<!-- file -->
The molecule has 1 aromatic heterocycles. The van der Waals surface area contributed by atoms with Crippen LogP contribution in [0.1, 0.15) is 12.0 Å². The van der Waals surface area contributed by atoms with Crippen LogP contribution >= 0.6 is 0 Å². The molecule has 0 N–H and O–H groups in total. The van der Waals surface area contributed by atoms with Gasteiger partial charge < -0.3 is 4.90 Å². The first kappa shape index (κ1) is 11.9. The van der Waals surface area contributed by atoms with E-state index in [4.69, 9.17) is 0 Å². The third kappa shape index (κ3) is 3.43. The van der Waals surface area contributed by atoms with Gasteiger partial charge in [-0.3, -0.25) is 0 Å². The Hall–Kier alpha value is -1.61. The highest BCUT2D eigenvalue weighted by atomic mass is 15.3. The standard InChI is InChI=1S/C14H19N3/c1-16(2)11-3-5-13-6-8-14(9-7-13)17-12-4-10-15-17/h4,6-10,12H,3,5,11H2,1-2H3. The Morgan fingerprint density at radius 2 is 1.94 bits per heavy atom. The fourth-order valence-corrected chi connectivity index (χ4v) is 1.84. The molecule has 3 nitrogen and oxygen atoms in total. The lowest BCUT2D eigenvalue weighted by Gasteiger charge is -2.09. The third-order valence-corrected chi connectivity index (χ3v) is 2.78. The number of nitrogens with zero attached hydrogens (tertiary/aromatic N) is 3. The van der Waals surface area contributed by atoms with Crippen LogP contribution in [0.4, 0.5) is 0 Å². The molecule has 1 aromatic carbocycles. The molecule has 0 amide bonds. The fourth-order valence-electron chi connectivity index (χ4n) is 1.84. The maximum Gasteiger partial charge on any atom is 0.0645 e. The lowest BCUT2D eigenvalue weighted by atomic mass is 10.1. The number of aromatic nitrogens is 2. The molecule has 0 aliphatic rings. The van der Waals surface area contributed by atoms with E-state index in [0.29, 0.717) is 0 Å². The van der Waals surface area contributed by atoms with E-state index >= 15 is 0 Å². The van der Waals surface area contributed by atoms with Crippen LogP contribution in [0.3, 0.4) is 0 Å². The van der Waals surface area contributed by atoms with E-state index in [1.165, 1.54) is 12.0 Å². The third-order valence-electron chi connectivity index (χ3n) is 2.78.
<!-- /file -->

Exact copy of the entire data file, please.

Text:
The molecule has 1 aromatic heterocycles. The van der Waals surface area contributed by atoms with Crippen LogP contribution in [0.1, 0.15) is 12.0 Å². The van der Waals surface area contributed by atoms with Crippen LogP contribution >= 0.6 is 0 Å². The molecule has 0 N–H and O–H groups in total. The van der Waals surface area contributed by atoms with Gasteiger partial charge < -0.3 is 4.90 Å². The first kappa shape index (κ1) is 11.9. The van der Waals surface area contributed by atoms with E-state index in [4.69, 9.17) is 0 Å². The third kappa shape index (κ3) is 3.43. The van der Waals surface area contributed by atoms with Gasteiger partial charge in [-0.3, -0.25) is 0 Å². The Hall–Kier alpha value is -1.61. The highest BCUT2D eigenvalue weighted by atomic mass is 15.3. The standard InChI is InChI=1S/C14H19N3/c1-16(2)11-3-5-13-6-8-14(9-7-13)17-12-4-10-15-17/h4,6-10,12H,3,5,11H2,1-2H3. The Morgan fingerprint density at radius 2 is 1.94 bits per heavy atom. The fourth-order valence-corrected chi connectivity index (χ4v) is 1.84. The molecule has 3 nitrogen and oxygen atoms in total. The lowest BCUT2D eigenvalue weighted by Gasteiger charge is -2.09. The third-order valence-corrected chi connectivity index (χ3v) is 2.78. The number of nitrogens with zero attached hydrogens (tertiary/aromatic N) is 3. The van der Waals surface area contributed by atoms with Crippen LogP contribution in [0.4, 0.5) is 0 Å². The molecule has 1 aromatic carbocycles. The molecule has 0 amide bonds. The fourth-order valence-electron chi connectivity index (χ4n) is 1.84. The maximum Gasteiger partial charge on any atom is 0.0645 e. The lowest BCUT2D eigenvalue weighted by atomic mass is 10.1. The number of aromatic nitrogens is 2. The molecule has 0 aliphatic rings. The van der Waals surface area contributed by atoms with E-state index in [0.29, 0.717) is 0 Å². The van der Waals surface area contributed by atoms with E-state index >= 15 is 0 Å². The van der Waals surface area contributed by atoms with Crippen LogP contribution in [0.3, 0.4) is 0 Å². The van der Waals surface area contributed by atoms with E-state index in [1.165, 1.54) is 12.0 Å². The third-order valence-electron chi connectivity index (χ3n) is 2.78.